# 12.6 Merging Scalar Variables

#### 12.6.1 Problem

Scalar variables with constant or initialized values disclose information about ranges of values.

#### 12.6.2 Solution

Merging multiple scalar values into a single, larger scalar value can make simple, unrelated values appear to be a large value or bit field. Two 8-bit values can be merged into a single 16-bit value, and two 16-bit values can be merged into a single 32-bit value.

#### 12.6.3 Discussion

Merging scalar variables is a light obfuscation. When used in a loop, a debugger can set a watch on the counter variable and make obvious the fact that the upper or lower half of the variable is being incremented with each iteration of the loop.

The following macros merge two char values into a single short value, and two short values into a single int value. This is accomplished by shifting the shorter values into the larger value that contains them, and by masking half of the larger value and shifting as appropriate to retrieve the shorter value.

```/* x and y are chars, returns a short */
/* x is in position 0, y is in position 1 */
#define MERGE_CHAR(x, y)    (((y) << 8 ) | (x))

/* s is a short and c is position -- 0 or 1 */
#define GET_CHAR(s, c)      (char)(((s) >> (8 * (c))) & 0x00FF)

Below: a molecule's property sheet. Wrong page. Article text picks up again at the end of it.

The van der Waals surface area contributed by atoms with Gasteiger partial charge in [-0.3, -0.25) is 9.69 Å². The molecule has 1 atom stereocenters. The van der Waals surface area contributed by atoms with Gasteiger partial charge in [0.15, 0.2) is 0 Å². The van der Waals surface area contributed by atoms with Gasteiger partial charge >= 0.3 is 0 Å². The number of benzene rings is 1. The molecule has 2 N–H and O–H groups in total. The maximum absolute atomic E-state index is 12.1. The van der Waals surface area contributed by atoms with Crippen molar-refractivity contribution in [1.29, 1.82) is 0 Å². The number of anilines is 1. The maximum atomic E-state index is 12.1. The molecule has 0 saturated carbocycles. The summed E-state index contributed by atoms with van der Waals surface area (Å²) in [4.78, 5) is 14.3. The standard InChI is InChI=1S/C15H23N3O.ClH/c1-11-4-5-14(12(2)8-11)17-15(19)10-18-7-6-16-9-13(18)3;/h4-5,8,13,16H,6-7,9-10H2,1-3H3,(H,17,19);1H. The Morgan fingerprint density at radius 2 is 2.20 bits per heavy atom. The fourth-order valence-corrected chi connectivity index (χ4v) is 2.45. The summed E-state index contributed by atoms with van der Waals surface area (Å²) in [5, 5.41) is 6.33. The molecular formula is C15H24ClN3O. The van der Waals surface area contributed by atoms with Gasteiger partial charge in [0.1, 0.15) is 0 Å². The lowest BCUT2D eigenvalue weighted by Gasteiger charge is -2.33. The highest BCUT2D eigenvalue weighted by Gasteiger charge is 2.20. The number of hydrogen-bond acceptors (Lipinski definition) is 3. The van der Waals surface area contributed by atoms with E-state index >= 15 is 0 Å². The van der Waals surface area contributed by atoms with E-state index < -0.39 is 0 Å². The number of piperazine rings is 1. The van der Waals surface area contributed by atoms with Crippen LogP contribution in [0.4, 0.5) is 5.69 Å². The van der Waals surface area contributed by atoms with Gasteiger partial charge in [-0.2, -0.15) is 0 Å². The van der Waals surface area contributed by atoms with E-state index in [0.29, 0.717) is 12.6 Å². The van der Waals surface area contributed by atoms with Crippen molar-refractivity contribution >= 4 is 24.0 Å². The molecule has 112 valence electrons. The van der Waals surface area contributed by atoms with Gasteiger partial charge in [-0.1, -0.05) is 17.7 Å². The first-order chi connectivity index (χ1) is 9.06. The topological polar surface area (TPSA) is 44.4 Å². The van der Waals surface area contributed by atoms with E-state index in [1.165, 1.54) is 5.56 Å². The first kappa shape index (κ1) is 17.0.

/* s is a short, c is a position, and val is a char value */
#define SET_CHAR(s, c, val) (((s) & (0xFF00 >> (8 * (c)))) | ((val) << (8 * (c))))

/* x and y are shorts.  returns an int */
/* x is in position 0, y is in position 1 */
#define MERGE_SHORT(x, y)   (((y) << 16 ) | (x))

/* i is an int and s is position -- 0 or 1 */
#define GET_SHORT(i, s)     (short)(((i) >> (16 * (s))) & 0x0FFFF)

/* i is an int, s is position, and val is a short value */
#define SET_SHORT(i, s, val) (((i) & (0xFFFF0000 >> (16 * (s)))) | \
((val) << (16 * (s))))```

These macros can be used to obfuscate the conditions of a loop:

```int   xy = MERGE_SHORT(0x1010, 0xFEEF);
char  i;
short ij = MERGE_CHAR(1, 12);

for (i = GET_CHAR(ij, 0);  i < GET_CHAR(ij, 1);  i++) {
xy =  SET_SHORT(xy, 0, (GET_SHORT(xy, 0) + i));
printf("x %#04hX y %#04hX\n", GET_SHORT(xy, 0), GET_SHORT(xy, 1));
}```

 Foreword
 Preface
 Chapter 1. Safe Initialization
 Chapter 2. Access Control
 Chapter 3. Input Validation
 Chapter 4. Symmetric Cryptography Fundamentals
 Chapter 5. Symmetric Encryption
 Chapter 6. Hashes and Message Authentication
 Chapter 7. Public Key Cryptography
 Chapter 8. Authentication and Key Exchange
 Chapter 9. Networking
 Chapter 10. Public Key Infrastructure
 Chapter 11. Random Numbers
 Chapter 13. Other Topics
 Colophon